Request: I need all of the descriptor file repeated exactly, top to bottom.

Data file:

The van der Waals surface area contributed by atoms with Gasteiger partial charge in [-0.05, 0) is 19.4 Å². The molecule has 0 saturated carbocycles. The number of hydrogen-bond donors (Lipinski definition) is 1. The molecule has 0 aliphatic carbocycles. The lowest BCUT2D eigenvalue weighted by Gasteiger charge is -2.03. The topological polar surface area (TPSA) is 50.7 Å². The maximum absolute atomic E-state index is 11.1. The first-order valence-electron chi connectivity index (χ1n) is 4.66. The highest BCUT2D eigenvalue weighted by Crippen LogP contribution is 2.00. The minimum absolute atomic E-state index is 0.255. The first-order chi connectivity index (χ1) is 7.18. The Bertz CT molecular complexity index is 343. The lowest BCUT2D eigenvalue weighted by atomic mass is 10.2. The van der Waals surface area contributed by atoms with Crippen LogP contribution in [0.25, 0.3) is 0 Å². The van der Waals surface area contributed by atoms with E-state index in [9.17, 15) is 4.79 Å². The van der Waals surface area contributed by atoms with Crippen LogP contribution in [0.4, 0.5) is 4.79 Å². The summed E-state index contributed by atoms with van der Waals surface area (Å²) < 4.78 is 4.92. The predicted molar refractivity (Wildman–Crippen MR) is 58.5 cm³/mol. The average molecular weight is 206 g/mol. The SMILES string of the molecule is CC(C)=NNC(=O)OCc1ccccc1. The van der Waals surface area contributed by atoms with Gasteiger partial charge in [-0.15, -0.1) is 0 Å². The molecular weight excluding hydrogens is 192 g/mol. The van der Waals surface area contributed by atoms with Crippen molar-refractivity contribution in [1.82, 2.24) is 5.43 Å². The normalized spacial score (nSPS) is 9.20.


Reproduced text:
The van der Waals surface area contributed by atoms with Gasteiger partial charge in [-0.05, 0) is 19.4 Å². The molecule has 0 saturated carbocycles. The number of hydrogen-bond donors (Lipinski definition) is 1. The molecule has 0 aliphatic carbocycles. The lowest BCUT2D eigenvalue weighted by Gasteiger charge is -2.03. The topological polar surface area (TPSA) is 50.7 Å². The maximum absolute atomic E-state index is 11.1. The first-order valence-electron chi connectivity index (χ1n) is 4.66. The highest BCUT2D eigenvalue weighted by Crippen LogP contribution is 2.00. The minimum absolute atomic E-state index is 0.255. The first-order chi connectivity index (χ1) is 7.18. The Bertz CT molecular complexity index is 343. The lowest BCUT2D eigenvalue weighted by atomic mass is 10.2. The van der Waals surface area contributed by atoms with Crippen LogP contribution in [0.25, 0.3) is 0 Å². The van der Waals surface area contributed by atoms with E-state index in [9.17, 15) is 4.79 Å². The van der Waals surface area contributed by atoms with Crippen LogP contribution in [0.4, 0.5) is 4.79 Å². The summed E-state index contributed by atoms with van der Waals surface area (Å²) < 4.78 is 4.92. The predicted molar refractivity (Wildman–Crippen MR) is 58.5 cm³/mol. The average molecular weight is 206 g/mol. The SMILES string of the molecule is CC(C)=NNC(=O)OCc1ccccc1. The van der Waals surface area contributed by atoms with Gasteiger partial charge in [-0.15, -0.1) is 0 Å². The molecular weight excluding hydrogens is 192 g/mol. The van der Waals surface area contributed by atoms with Crippen molar-refractivity contribution in [1.82, 2.24) is 5.43 Å². The normalized spacial score (nSPS) is 9.20.